But here’s the real kicker.  They have a sliding scale of billing for their patients.  The base is something like $10 for an office visit.  In the tanking economy, it appears that many people can’t even come up with that.  So they set up a plan where their patients can get $10 toward medical care at the clinic for every hour that they volunteer at another non-profit agency in the area.  How’s that for innovative!

Again, they got national attention.  Check out the NPR story here.

Moral of the story

When many people here these kinds of stories there is a temptation that many of us have.  It’s really easy to sit back and think, “hey, they’re Mennonite, I’m Mennonite, we did something really cool.  Now I can feel better about not doing anything where I’m living.”  It’s easy to take the credit for what MCUSA or Maple City Health Clinic are doing, as if we were somehow involved.

Yes it is good to be happy that other people who we’re affiliated with are doing cutting edge things.  The ultimate reaction that we need to have is not satisfaction but rather inspiration.  As Christians, we’re supposed to be able to use our imaginations to envision new ways for God’s kingdom of wholeness and reconciliation to happen.  My hope is that these stories provide concrete examples of where that vision has come to bear fruit.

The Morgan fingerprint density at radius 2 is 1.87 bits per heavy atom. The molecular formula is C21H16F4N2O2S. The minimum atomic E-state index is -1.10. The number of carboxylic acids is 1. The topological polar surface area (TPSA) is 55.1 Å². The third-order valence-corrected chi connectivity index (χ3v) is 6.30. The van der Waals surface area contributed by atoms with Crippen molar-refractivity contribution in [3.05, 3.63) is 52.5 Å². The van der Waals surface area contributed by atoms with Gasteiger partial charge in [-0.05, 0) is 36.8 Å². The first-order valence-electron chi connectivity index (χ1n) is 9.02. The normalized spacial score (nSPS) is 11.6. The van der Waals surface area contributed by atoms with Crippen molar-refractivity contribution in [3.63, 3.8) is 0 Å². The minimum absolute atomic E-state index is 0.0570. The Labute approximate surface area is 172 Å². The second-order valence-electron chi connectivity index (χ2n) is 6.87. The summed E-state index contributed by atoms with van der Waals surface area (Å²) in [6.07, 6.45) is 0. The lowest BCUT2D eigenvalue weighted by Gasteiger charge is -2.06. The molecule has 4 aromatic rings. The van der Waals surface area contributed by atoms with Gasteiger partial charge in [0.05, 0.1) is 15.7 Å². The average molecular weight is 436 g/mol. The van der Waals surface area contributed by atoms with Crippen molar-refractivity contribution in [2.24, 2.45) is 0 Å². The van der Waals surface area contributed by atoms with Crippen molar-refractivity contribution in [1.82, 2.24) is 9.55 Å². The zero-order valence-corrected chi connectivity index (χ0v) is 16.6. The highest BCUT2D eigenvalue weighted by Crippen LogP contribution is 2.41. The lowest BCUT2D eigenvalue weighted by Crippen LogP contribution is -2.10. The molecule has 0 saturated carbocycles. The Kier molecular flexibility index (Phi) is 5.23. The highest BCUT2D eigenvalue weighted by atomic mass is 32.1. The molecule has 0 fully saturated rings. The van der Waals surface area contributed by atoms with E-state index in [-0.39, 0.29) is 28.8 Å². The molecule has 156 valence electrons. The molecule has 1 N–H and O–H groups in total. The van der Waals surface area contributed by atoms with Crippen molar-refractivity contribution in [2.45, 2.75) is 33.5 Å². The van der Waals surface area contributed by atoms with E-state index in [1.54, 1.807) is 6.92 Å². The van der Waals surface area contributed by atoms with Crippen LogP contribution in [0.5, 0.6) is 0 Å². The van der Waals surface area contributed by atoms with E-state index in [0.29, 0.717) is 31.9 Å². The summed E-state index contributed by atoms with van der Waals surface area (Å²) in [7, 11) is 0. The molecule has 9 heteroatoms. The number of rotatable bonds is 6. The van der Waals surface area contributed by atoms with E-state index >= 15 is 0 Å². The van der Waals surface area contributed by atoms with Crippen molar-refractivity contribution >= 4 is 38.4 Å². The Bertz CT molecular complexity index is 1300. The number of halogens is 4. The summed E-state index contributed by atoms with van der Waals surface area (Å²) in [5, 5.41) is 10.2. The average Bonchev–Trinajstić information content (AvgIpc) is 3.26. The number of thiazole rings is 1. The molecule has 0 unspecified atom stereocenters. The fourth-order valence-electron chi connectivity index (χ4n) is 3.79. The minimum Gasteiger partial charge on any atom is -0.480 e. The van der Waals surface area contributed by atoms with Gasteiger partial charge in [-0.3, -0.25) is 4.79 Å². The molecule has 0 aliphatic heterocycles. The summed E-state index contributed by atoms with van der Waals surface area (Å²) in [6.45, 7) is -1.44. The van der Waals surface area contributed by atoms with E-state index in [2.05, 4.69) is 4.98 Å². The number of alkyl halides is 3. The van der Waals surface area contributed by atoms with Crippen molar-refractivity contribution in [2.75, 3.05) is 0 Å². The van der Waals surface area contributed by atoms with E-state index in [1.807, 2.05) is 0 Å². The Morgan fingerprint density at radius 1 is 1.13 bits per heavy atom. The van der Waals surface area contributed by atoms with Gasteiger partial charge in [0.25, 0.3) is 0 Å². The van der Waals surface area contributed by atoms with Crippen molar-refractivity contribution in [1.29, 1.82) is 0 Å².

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When I was still in college I heard something that was kind of amazing to me.  Two people, one advocating peace and one advocating war, said the exact same thing.

One of my Religion professors, Duane Friesen, had was talking about the potential involvement of the U.S. in military action in Afghanistan.  This was in early 2002 and we had not yet begun either the war with Iraq or Afghanistan.  He argued that the basic response of the U.S. to Al-Queida should not be one of war but of police action.  The reason was because there are restraints within the concept of policing that ultimately lead to the perpetrators being brought to trial and ultimately justice.  The framework of war, however, is about obliteration and destruction and would allow us to do horrible things to other people.

Then I caught a very pro-military, pro-war advocate on TV.  He said the exact same thing that Duane did.  The framework of policing held within it restraints that the framework of war did not.  The difference was that he was using this to say that we needed to see this as a war because the enemy was so horrible that we needed to obliterate them and destroy them at all costs.